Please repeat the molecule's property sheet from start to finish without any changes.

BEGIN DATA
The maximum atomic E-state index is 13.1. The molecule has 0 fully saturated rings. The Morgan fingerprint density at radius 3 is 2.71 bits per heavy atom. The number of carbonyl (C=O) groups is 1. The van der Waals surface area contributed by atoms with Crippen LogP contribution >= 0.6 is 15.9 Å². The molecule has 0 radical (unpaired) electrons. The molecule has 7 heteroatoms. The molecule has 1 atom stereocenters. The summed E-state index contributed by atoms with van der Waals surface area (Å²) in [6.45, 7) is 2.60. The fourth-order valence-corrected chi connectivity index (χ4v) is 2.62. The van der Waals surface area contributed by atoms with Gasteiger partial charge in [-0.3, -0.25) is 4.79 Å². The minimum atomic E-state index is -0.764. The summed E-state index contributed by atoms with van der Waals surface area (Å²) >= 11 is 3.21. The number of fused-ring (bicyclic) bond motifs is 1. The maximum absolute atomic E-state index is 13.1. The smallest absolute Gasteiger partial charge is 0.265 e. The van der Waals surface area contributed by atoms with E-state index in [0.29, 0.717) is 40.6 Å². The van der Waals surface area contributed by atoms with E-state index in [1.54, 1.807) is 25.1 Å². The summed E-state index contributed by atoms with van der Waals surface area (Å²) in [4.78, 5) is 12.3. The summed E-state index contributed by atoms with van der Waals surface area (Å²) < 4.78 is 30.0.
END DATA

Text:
The maximum atomic E-state index is 13.1. The molecule has 0 fully saturated rings. The Morgan fingerprint density at radius 3 is 2.71 bits per heavy atom. The number of carbonyl (C=O) groups is 1. The van der Waals surface area contributed by atoms with Crippen LogP contribution >= 0.6 is 15.9 Å². The molecule has 0 radical (unpaired) electrons. The molecule has 7 heteroatoms. The molecule has 1 atom stereocenters. The summed E-state index contributed by atoms with van der Waals surface area (Å²) in [6.45, 7) is 2.60. The fourth-order valence-corrected chi connectivity index (χ4v) is 2.62. The van der Waals surface area contributed by atoms with Gasteiger partial charge in [-0.3, -0.25) is 4.79 Å². The minimum atomic E-state index is -0.764. The summed E-state index contributed by atoms with van der Waals surface area (Å²) >= 11 is 3.21. The number of fused-ring (bicyclic) bond motifs is 1. The maximum absolute atomic E-state index is 13.1. The smallest absolute Gasteiger partial charge is 0.265 e. The van der Waals surface area contributed by atoms with E-state index in [0.29, 0.717) is 40.6 Å². The van der Waals surface area contributed by atoms with E-state index in [1.54, 1.807) is 25.1 Å². The summed E-state index contributed by atoms with van der Waals surface area (Å²) in [4.78, 5) is 12.3. The summed E-state index contributed by atoms with van der Waals surface area (Å²) < 4.78 is 30.0.